Security News For The Week Ending May 3, 2019

U.S. Trains UAE Spies to Spy on Americans

Reuters has written an expose on how the State Department granted a U.S. Company an ITAR license to train UAE spies on hacking.  The plan, which got out of control, what to constraint the UAE spies, but once they were trained, they fired their U.S. trainers and started spying on royalty around the Middle East and even Americans in the U.S.  The FBI has been investigating since 2016, with no charges.

The challenge is that if we said no to training them, they would likely go to the Chinese.  If we indict them, they are less likely to be our friends and instead work with the Russians and Chinese. It is a bit of a lose-lose situation.

Read the Reuters article here and listen to Stewart Baker (formerly of the NSA and DHS)  interview the journalists (the second half of this podcast) here.

 

Over 500% Increase in Ransomware Attacks Against Businesses

In contrast to the FBI stats from the other day,  Malwarebytes Q1 2019 report paints a different picture.  The FBI stats only reflect what is reported to them, while Malwarebytes stats reports what their endpoint protection software is actually seeing, whether reported or not.

While they show that consumer detections were down by 24% year over year, business detections were up 235%, indicating that attackers are going after business targets – where the data is juicier and they might pay to get it back.

In the commercial world, different than the consumer world, ransomware is up 189% since Q4 2018 and 508% since Q1 2018.  This means that businesses are definitely being targeted.

One thing that is not clear from the report, but likely this includes both successful and failed ransomware attacks since this is an endpoint security product collecting the data.  Source: Bleeping Computer.

Scott County Schools Suffers $3.7 Million Business EMail Compromise Loss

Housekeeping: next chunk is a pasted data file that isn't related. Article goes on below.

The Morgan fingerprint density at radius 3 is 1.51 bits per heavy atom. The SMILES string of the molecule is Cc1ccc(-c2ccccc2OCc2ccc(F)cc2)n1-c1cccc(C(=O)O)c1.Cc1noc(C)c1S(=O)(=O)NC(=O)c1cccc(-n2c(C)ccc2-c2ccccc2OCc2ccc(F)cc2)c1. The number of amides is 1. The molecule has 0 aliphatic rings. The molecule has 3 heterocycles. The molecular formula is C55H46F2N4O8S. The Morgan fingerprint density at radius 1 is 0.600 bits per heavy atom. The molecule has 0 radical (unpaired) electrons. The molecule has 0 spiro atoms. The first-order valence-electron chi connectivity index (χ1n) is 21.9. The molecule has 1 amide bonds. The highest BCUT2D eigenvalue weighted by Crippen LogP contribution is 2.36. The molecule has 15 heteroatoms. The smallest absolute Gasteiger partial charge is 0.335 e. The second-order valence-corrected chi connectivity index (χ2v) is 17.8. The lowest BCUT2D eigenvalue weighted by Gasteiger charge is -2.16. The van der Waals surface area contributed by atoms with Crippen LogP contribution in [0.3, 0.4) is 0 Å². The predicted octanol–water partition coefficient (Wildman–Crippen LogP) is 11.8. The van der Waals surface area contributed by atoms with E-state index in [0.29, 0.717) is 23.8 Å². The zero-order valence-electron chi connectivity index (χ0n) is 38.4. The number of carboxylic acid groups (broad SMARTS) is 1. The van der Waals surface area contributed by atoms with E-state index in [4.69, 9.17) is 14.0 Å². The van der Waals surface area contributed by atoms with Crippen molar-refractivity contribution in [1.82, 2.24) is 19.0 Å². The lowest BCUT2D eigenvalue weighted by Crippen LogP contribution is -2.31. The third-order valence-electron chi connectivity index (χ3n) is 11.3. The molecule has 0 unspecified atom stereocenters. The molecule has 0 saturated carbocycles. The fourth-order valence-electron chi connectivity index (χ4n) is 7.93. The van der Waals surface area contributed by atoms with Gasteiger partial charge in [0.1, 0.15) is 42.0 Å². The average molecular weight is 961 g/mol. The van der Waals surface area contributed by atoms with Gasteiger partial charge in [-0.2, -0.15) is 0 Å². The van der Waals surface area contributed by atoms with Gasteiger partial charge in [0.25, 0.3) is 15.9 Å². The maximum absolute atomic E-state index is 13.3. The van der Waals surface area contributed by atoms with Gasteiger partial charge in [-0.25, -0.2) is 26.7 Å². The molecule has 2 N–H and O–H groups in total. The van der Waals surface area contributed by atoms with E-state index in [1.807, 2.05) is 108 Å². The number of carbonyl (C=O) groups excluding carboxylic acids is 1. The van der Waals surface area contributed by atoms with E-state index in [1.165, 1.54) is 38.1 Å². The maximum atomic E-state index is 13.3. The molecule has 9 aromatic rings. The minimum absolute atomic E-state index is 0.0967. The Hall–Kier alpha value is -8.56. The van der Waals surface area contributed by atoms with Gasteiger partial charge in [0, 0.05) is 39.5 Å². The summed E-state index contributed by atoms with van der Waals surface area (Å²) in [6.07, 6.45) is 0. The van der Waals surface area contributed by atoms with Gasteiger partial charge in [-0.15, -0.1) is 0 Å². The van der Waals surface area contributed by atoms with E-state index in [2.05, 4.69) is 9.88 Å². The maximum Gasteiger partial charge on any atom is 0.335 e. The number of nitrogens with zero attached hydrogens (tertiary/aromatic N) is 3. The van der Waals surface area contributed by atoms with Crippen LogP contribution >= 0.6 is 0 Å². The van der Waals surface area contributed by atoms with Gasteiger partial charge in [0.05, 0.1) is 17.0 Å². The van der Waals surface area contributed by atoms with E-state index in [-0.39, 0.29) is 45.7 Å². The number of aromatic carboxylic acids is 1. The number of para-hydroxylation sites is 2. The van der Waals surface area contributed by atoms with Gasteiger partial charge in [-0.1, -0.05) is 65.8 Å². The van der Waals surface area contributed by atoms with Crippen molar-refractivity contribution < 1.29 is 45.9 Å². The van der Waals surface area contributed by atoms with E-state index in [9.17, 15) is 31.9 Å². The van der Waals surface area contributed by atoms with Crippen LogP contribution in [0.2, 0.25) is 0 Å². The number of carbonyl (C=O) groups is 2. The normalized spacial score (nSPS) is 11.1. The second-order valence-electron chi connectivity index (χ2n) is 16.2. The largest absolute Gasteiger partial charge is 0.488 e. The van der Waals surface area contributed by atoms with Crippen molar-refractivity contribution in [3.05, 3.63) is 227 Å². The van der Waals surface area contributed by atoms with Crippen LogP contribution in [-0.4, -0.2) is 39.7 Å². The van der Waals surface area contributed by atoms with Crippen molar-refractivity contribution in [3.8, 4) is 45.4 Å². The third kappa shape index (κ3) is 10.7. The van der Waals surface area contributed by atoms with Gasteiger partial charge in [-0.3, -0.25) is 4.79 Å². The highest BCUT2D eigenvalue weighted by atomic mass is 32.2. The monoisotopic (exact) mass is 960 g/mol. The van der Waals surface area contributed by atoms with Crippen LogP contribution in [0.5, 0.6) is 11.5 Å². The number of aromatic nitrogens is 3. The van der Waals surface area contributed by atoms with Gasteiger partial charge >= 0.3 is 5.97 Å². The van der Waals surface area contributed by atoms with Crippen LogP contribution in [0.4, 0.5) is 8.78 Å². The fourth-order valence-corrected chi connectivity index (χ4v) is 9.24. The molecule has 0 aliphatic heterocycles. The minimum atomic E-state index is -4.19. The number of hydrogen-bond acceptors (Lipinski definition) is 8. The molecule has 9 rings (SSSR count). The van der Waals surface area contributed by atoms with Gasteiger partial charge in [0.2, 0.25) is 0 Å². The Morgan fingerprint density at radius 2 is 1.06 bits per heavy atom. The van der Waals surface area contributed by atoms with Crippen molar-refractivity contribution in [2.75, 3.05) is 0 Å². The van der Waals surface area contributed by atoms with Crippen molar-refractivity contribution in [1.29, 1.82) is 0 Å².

In case you were wondering how that $1.3 BILLION Business Email Compromise number happens – A small school district in Kentucky got suckered into paying a social engineer $3.7 million instead of paying the correct vendor.  Sounds like they need some training and I bet they get some –  after the horse and their money is out of the barn.  Source: KnowBe4.

 

Supply Chain Risk is a Major Problem

Germany based CityComp, who has clients such as SAP, BT and Oracle, was hacked earlier this month.  The hacker asked for $5,000 which was not paid.  The hacker claims to have over 500 gig of data in 312,000 files.  Which is set to be released.  Because a vendor was hacked.  In part because their client’s vendor cyber risk management program did not impart the seriousness of cybersecurity.  Supply chain risk is a critical problem which is not being adequately handled.  Read the details at The Register.

 

Google Adds New Option to Auto-Delete Some History

Google says that they will begin rolling out a couple of changes with respect to privacy.  Although they are small changes, any change in this direction is a good thing.

Google will allow you to specify how long they should keep your app activity and location data, but there are only three options – until you delete it, for 18 months or for 3 months.

You could before and still can turn it off completely, but that makes certain Google functions less useful in some people’s view.

Ultimately a small, but good, move.  Source: The Hacker News.

 

Global Security Officials Meet to Hammer Out 5G Security

The United States and security officials 30 European Union and NATO countries as well as Japan, Australia and Germany are meeting in Prague to figure out how to combat security threats in 5G cell networks.  China and Russia were not invited!

The plan is to set up certain security conditions that Huawei and other Chinese vendors would likely not be able to meet.  Stay tuned for more details.  Go for it fellas.  They may have just played the Chinese.  Source: Reuters.

 

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